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What you can and cannot do in Sydney from January 7

Everything you need to know about the changes to restrictions in the city and beyond

Maxim Boon
Written by
Maxim Boon

On January 7, NSW premier Dominic Perrottet announced the reintroduction of a range of health measures to address the huge surge in cases caused by the highly transmissible Omicron variant of Covid-19. Here's everything you need to know about the rules that come into effect from January 7.

Masks are mandatory in all indoor public settings

This includes in common areas of apartment buildings, in shops and supermarkets, at gyms and sports facilities if it's practical to do so and whenever you are not eating or drinking while in hospitality venues. 

Dancing and singing is prohibited in hospitality venues

This ban will last until January 27. However, dancing and singing will still be permitted at weddings, fitness classes and theatrical performances. While those activities are not allowed in venues like nightclubs, there is no formal order for those venues to close. 

All patrons must use QR codes to check-in at public businesses

As has previously been the case in NSW, check-ins must be made via the Service NSW app, however, it is no longer necessary to also show proof of vaccination when entering a business. QR code check-ins, which were initially retired on December 15, are a vital tool for contact tracing.

Wherever possible, work from home

Employers will be required to allow their staff to work from home if it is practical to do so until further notice. There is currently no end date announced for WFH orders.

Density limits at hospo venues will be capped as per the two-square-meter rule

From December 27 until January 27, all patrons must be allotted a maximum of two square meters of space in hospo settings to ensure adequate social distancing is possible. 

It is "strongly recommended" that people avoid mingling in hospitality settings

Mingling with other people in hospitality venues will not be permitted. It is not specifically banned, but it is strongly recommended that singing and dancing in public indoor settings be avoided.

You should only go for a PCR test if you are symptomatic or a close household contact. Otherwise, use a rapid test (RAT)

A spike in the number of people seeking a PCR test in recent days has led to major backlogs and days-long waits for results. If you receive a 'ping' via the Service NSW app alerting you that you have attended an exposure site, you should take a self-administered rapid antigen test, which can be currently purchased at pharmacies and supermarkets. 

If your RAT is positive, you will need to register your diagnosis with NSW Health

From the week commencing January 10, people who are self-diagnosed as positive, using a RAT test, will need to register their results with the state's health service. The online portal to do this is not yet live, but should come online in the coming days.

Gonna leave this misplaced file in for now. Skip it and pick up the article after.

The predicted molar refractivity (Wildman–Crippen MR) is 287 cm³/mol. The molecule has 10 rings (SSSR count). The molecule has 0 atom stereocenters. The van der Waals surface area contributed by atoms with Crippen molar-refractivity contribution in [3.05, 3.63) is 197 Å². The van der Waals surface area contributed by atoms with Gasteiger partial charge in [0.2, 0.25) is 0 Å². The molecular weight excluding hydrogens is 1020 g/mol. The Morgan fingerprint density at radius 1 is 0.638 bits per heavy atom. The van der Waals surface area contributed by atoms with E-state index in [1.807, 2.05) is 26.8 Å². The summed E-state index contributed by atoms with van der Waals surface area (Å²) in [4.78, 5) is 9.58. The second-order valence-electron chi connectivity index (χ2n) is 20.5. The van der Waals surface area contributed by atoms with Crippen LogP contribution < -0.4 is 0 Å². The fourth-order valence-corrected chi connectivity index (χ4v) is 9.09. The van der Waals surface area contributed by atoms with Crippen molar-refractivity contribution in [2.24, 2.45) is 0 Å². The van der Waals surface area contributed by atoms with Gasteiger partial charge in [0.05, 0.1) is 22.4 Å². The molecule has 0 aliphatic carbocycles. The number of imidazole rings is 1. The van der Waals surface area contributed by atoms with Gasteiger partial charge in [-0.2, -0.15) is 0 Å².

You can still have visitors at your home, but think about going outside

As yet, no restrictions have been made on the number of people who can gather in a private residence, however, chief health officer Dr Kerry Chant said that people should limit their social interactions and wherever possible, meet outside.

Get your booster dose

Two doses of a vaccine provide excellent protection against the Delta variant, but very little protection against the Omicron variant. Immunity is boosted significantly with a thrid 'booster' shot of a vaccine, and everyone in Australia is eligible for a third dose four months after their second jab. 

Why are these measures being reintroduced?

The Omicron variant, which was first detected in South Africa in mid-November, is significantly more transmissible than any other previously identified strain. It is more airborne and can survive in the air for much longer, meaning that it is easily spread in settings like restaurants, bars and nightclubs or in crowded shops. Early data suggests that Omicron does cause less severe illness compared to the Delta variant, with the likelihood of hospitalisation from Omicron reduced by 60 to 80 per cent. However, due to the huge number daily cases, the sheer volume of sick people could still overwhelm the public health infrastructure. Omicron is now the dominant strain in NSW, with more than 80 per cent of new cases now attributed to the new variant, and vaccination protection from two doses is greatly reduced. A third dose – also known as a booster shot – provides substantially increased protection, however, you will only be eligible for your booster four months after your second dose.

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